Review by Dustin Heller
(Sept. 11, 2015) — M. Night Shyamalan is back with his new horror film, The Visit. If you’re not familiar with Shyamalan, he’s the writer and director of some pretty great films such as The Sixth Sense, Unbreakable and The Village. As good as some of his early work was, he has gone on a bit of a cold spell lately with The Last Airbender and After Earth. He looks to get back on track with his latest film which reportedly carried a microscopic budget of only $5 million. The film stars Olivia DeJonge, Ed Oxenbould, Peter McRobbie, Deanna Dunagan and Kathryn Hahn.
Teenagers Becca (DeJonge) and Tyler (Oxenbould) have never met their grandparents due a fight their mother (Hahn) had with them 15 years earlier. Upon reaching out to them, the children agree to travel to their remote country home and spend a week with them. Once they arrive, some strange and mysterious things start happening around them and Becca and Tyler learn that their grandparents have some health and mental issues. They try to ignore them as much as they can, but as things get even more strange and creepy, they are forced to dig deep for some family secrets that may be haunting them.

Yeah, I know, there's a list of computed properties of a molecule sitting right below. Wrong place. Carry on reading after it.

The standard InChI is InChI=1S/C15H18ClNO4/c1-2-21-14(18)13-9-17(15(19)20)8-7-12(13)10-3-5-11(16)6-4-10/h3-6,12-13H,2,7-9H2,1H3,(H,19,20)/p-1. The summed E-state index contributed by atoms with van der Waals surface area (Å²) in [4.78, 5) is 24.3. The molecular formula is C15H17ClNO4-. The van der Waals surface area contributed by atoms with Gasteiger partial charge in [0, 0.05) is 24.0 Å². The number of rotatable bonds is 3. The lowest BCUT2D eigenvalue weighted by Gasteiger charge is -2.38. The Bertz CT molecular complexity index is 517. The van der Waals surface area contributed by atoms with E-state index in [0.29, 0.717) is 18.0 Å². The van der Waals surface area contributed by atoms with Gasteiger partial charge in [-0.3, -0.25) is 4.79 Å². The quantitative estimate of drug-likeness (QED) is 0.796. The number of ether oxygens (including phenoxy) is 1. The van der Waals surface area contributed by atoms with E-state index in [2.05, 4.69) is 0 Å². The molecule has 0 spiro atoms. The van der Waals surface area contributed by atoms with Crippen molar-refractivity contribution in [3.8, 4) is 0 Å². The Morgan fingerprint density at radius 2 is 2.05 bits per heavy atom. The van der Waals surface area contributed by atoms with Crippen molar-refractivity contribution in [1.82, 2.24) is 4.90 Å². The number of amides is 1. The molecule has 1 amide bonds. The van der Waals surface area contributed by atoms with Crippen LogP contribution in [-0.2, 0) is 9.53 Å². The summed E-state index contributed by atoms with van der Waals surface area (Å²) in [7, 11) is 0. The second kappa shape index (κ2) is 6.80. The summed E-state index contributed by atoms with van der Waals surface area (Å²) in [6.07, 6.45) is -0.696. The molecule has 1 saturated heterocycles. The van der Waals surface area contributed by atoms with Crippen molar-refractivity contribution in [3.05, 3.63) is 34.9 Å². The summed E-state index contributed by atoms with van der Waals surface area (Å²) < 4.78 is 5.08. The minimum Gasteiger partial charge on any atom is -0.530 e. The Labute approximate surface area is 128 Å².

Shyamalan has gone back to his creepy storytelling roots with The Visit, after his last couple of big budget films flopped with audiences and critics alike. Unlike Shyamalan’s earlier films, The Visit plays more like a true horror film instead of a suspense thriller. There is definitely some mystery around what is actually going on and due to the filmmakers past you’re expecting a surprise twist at every turn. The movie is filled with the typical horror movie clichés and a bunch of jump scares.
Not unlike almost all horror films, the protagonists, Becca and Tyler in this case, make some extremely stupid decisions that just wouldn’t happen in real life. The entire film is shot as if the two kids are creating a documentary for their mother. The concept works as a novelty, but the shaky camera is a little nauseating at times. As for the acting, Ed Oxenbould as Tyler didn’t have much to work with, but his performance was downright awkward. It just felt like he was completely miscast.
Another thing that felt completely out of place was the comedy. There a number of moments that aren’t funny by any stretch, but are set up for the audience to laugh. This didn’t work for me at all. Other than that, it’s pretty standard horror movie fare with a decent twist at the end, but even with a run time of only an hour and a half it still felt too long. I’m not sure that The Visit will get Shyamalan back to must-see director status, but it is a step in the right direction. Horror fans will probably eat this up and casual movie fans will probably be bored.
The Visit opens in theaters on Friday, September 11